|US8851413||Nov 2, 2012||Oct 7, 2014||Suncast Technologies, Llc||Reel assembly|
|US8955786 *||Sep 8, 2010||Feb 17, 2015||Yoshitaka MOTOJI||Device for taking up fire-fighting hose and method for taking up fire-fighting hose|
|US20040007643 *||Jul 10, 2003||Jan 15, 2004||Ripplinger C. Robert||Corrugated-core flanges for spools and reels|
|US20050029384 *||Aug 8, 2003||Feb 10, 2005||Steven Kowalke||Hose reel|
|US20050205713 *||Mar 31, 2005||Sep 22, 2005||Ripplinger C R||Corrugated flanges for spools and reels|
|US20050247345 *||May 7, 2004||Nov 10, 2005||Hydro-Industries Tynat Ltd.||Stackable hose reel with folding flanges|
|US20070114319 *||Dec 13, 2006||May 24, 2007||Torrence Anderson||Low entry hose reel device with elevated point of operation|
|US20080066808 *||Sep 15, 2006||Mar 20, 2008||Suncast Corporation||Swivel metal hose cart|
|US20080295894 *||May 30, 2008||Dec 4, 2008||Michael Uffner||Water powered hose reel|
|US20090314877 *||Dec 24, 2009||Ripplinger C Robert||Corrugated flanges for spools and reels|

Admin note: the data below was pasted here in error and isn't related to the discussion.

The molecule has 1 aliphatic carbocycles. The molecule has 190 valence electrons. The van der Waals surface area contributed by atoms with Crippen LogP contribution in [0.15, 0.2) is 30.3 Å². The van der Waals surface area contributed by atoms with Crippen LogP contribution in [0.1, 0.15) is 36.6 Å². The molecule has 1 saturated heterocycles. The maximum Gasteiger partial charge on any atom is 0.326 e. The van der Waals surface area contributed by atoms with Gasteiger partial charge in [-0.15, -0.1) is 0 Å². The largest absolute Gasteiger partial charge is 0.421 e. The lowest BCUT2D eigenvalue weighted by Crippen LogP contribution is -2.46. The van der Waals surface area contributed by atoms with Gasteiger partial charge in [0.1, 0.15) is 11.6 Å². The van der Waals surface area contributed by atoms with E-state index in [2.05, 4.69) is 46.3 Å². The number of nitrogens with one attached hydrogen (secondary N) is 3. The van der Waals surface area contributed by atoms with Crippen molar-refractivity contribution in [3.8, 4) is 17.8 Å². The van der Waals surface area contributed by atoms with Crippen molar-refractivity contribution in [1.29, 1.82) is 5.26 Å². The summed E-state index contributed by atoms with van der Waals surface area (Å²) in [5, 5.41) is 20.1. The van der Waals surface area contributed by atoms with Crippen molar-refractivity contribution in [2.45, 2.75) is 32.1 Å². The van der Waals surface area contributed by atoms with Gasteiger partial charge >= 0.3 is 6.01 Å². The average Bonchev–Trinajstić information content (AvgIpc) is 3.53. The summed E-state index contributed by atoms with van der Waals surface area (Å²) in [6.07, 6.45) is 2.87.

|US20100155520 *||Dec 22, 2008||Jun 24, 2010||Suncast Technologies Llc||Hose Reel Cart With Multi-Position Crank Handle|
|US20120153067 *||Sep 8, 2010||Jun 21, 2012||Eikan Shoji Co. Ltd.||Device for taking up fire-fighting hose and method for taking up fire-fighting hose|
|US20120256033 *||Oct 11, 2012||Ames True Temper, Inc.||Hose reel frame assembly with smooth surface|
|USRE37442||Dec 16, 1999||Nov 13, 2001||Ames True Temper, Inc.||Portable hose cart assembly|
|DE8910416U1 *||Aug 31, 1989||Jan 10, 1991||Houben Kunststofftechnik Gmbh, 4060 Viersen, De||Title not available|
|WO2005108267A2 *||May 5, 2005||Nov 17, 2005||Hydro Ind Tynat Ltd||Stackable hose reel with foldong flanges|
|U.S. Classification||137/355.27, 277/910, 277/500, 248/76, 242/407, 137/580, D34/12, 242/403.1, 242/395|
|International Classification||B65H75/44, B65H75/40|
|Cooperative Classification||Y10T137/6958, Y10T137/86268, B65H75/4465, B65H2402/412, B65H75/4478, B65H2701/33, B65H2701/5136, B65H75/403|
|European Classification||B65H75/40A, B65H75/44H|
|Feb 23, 1988||CC||Certificate of correction|
|Jun 23, 1988||FPAY||Fee payment|
Year of fee payment: 4
|Apr 25, 1993||LAPS||Lapse for failure to pay maintenance fees|
|Jul 13, 1993||FP||Expired due to failure to pay maintenance fee|
Effective date: 19930425